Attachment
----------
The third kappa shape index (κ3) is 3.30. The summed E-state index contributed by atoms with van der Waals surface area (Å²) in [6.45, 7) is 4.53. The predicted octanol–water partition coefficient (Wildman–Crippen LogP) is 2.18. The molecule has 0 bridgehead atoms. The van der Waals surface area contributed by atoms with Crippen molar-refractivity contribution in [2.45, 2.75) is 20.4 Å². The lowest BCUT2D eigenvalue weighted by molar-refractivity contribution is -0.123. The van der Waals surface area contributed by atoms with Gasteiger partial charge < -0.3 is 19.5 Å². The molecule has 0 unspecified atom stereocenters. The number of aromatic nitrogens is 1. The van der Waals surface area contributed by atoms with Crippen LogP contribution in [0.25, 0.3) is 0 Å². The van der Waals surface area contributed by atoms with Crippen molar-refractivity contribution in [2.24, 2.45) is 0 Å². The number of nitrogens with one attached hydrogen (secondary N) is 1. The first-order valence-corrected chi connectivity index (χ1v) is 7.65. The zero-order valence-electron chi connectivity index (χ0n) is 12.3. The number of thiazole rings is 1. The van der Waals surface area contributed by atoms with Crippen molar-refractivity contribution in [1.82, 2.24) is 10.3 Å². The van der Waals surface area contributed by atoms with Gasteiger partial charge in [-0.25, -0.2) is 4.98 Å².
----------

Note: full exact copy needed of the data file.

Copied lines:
The third kappa shape index (κ3) is 3.30. The summed E-state index contributed by atoms with van der Waals surface area (Å²) in [6.45, 7) is 4.53. The predicted octanol–water partition coefficient (Wildman–Crippen LogP) is 2.18. The molecule has 0 bridgehead atoms. The van der Waals surface area contributed by atoms with Crippen molar-refractivity contribution in [2.45, 2.75) is 20.4 Å². The lowest BCUT2D eigenvalue weighted by molar-refractivity contribution is -0.123. The van der Waals surface area contributed by atoms with Gasteiger partial charge < -0.3 is 19.5 Å². The molecule has 0 unspecified atom stereocenters. The number of aromatic nitrogens is 1. The van der Waals surface area contributed by atoms with Crippen LogP contribution in [0.25, 0.3) is 0 Å². The van der Waals surface area contributed by atoms with Crippen molar-refractivity contribution in [2.24, 2.45) is 0 Å². The number of nitrogens with one attached hydrogen (secondary N) is 1. The first-order valence-corrected chi connectivity index (χ1v) is 7.65. The zero-order valence-electron chi connectivity index (χ0n) is 12.3. The number of thiazole rings is 1. The van der Waals surface area contributed by atoms with Crippen molar-refractivity contribution in [1.82, 2.24) is 10.3 Å². The van der Waals surface area contributed by atoms with Gasteiger partial charge in [-0.25, -0.2) is 4.98 Å².